UK pub owners are “angry” with the government, as more than 1,000 publicans signed an open letter to Rishi Sunak pleading for more government support and to rethink the 10pm curfews.
In the letter organised by grassroots organisation Campaign for Pubs, owners accused Sunak of “scapegoating pubs” and “ignoring the needs of pubs, publicans, staff and their families” in his Winter Economy Plan.
In September, the government’s announced that all businesses in the sector, including pubs, bars and restaurants can offer table service only and must close at 10pm, after UK coronavirus cases spiked.
Campaign for Pubs said owners signed the letter because there is “real anger among licensees about the 10pm curfew, which has no scientific basis, but which makes it impossible for some pubs reliant on Friday and Saturday night trade to operate profitably.”
Members are seeking an urgent package of support from the government, warning that if Sunak doesn’t listen to their calls that “he and the government will be directly responsible for mass pub closures, job losses and hardship among thousands of families reliant on the pub trade.”
The letter calls for:
5% (or even better zero) VAT on all sales in pubs
Grants to cover full costs if pubs cannot viably trade with the current restrictions and have to close temporarily
A business rates holiday extension, with a complete overhaul for business rates for pubs prior to recommencing
A statutory right to an immediate rent review for all pubs, to tackle the fact many pubs are facing wholly unreasonable rent levels, considering the government restrictions and reduced trade
The signatures coincide with the second weekend of pubs operating with the new COVID-19 restrictions.
Pub owners across the country reported a “60% to 70%” drop in trade, with many members telling Campaign for Pubs that Friday 2 October was “the worst Friday ever.”
One member said: “I don’t even want to talk about how soul-destroying last night was.”
“I’m 25% down from my break-even point for the second week in a row can’t carry losses for too much longer will have to make some decisions Monday,” another pub owner added.
Chair of the Campaign for Pubs and licensee of 3 pubs in York, Paul Crossman, said: “1,000 publicans up and down the country have now signed our open letter calling on the government to urgently support pubs and review the questionable recent restrictions.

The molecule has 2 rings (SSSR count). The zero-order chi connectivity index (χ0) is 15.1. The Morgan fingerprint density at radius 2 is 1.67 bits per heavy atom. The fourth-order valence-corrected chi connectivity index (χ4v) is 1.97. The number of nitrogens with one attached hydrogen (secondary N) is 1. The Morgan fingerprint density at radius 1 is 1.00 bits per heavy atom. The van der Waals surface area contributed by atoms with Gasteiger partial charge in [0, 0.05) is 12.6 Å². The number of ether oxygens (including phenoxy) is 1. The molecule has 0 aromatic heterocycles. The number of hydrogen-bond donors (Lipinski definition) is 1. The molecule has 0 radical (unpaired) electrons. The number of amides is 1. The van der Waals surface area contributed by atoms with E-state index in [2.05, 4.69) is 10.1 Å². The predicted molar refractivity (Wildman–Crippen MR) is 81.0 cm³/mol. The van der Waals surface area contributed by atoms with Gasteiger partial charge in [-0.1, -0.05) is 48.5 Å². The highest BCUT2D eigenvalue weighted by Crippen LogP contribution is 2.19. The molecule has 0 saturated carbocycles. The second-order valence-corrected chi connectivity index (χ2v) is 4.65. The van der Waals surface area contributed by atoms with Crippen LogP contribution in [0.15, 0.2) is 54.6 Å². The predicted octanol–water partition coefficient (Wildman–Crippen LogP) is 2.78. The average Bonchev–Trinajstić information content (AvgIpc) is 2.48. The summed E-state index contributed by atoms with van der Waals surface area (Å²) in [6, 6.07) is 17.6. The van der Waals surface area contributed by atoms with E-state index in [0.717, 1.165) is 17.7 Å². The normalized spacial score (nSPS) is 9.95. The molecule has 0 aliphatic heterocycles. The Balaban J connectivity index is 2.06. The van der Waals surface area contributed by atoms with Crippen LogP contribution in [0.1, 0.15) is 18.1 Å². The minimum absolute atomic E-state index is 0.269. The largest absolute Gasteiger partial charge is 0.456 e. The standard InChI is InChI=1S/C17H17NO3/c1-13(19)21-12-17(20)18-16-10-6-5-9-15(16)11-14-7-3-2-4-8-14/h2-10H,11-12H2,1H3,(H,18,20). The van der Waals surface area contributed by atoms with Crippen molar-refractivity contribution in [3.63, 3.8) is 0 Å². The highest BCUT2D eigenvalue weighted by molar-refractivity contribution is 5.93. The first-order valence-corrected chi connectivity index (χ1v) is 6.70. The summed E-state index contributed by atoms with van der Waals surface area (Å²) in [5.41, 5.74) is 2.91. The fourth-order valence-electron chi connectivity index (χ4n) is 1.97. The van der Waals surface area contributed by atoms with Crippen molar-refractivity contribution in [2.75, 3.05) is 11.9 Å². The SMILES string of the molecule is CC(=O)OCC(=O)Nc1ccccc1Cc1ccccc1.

“These latest measures have consigned thousands of pubs and other hospitality venues to a nightmarish limbo. Pubs that are normally perfectly viable, and that contribute enormously to the economy and the public purse, not to mention the wellbeing of their communities, have been rendered non-viable overnight.
“It is clearly unreasonable for them to be expected to continue trading at a loss with no help from the government whose own restrictions have increased costs whilst reducing trade to an unsustainable level.
“Most pubs are very small businesses that have worked very hard and invested heavily in order to be part of the solution to the COVID-19 crisis, something which was working well according to the government’s own evidence.
There is real concern that recent measures have actually reduced the safety of customers and staff, and so may be imperilling the businesses of now desperate publicans for no good reason. Support for our businesses and employees is now crucial, and an immediate review of the measures is essential.”
On Friday a separate report warned that Britain’s economy is set to lose £7bn ($9bn) and a quarter of pubs are likely to close due to coronavirus restrictions. It revealed that 11,750 bars face closure, putting 290,000 jobs at risk, if COVID-19 curfew rules drag into next year.
Oxford Economics’ study found that 78% of pubs are operating at under three-quarter capacity, leading to calls from the industry for more support from the government. It predicted that hospitality sector employment could fall by a third as beer sales slump by 15%.
Chief executive of the British Beer and Pub Association, Emma McClarkin, told The Times: “It’s important to remember that outside of the current circumstances our sector is a thriving one and when this epidemic ends it will be key to driving the economic bounce back we will need. For that to happen though the government must invest in it now to ensure it’s still here to play that role.”
McClarkin wrote to ministers to urge them to extend the March deadlines of the VAT cut, business rates holiday for the hospitality industry as well as cut in beer duty.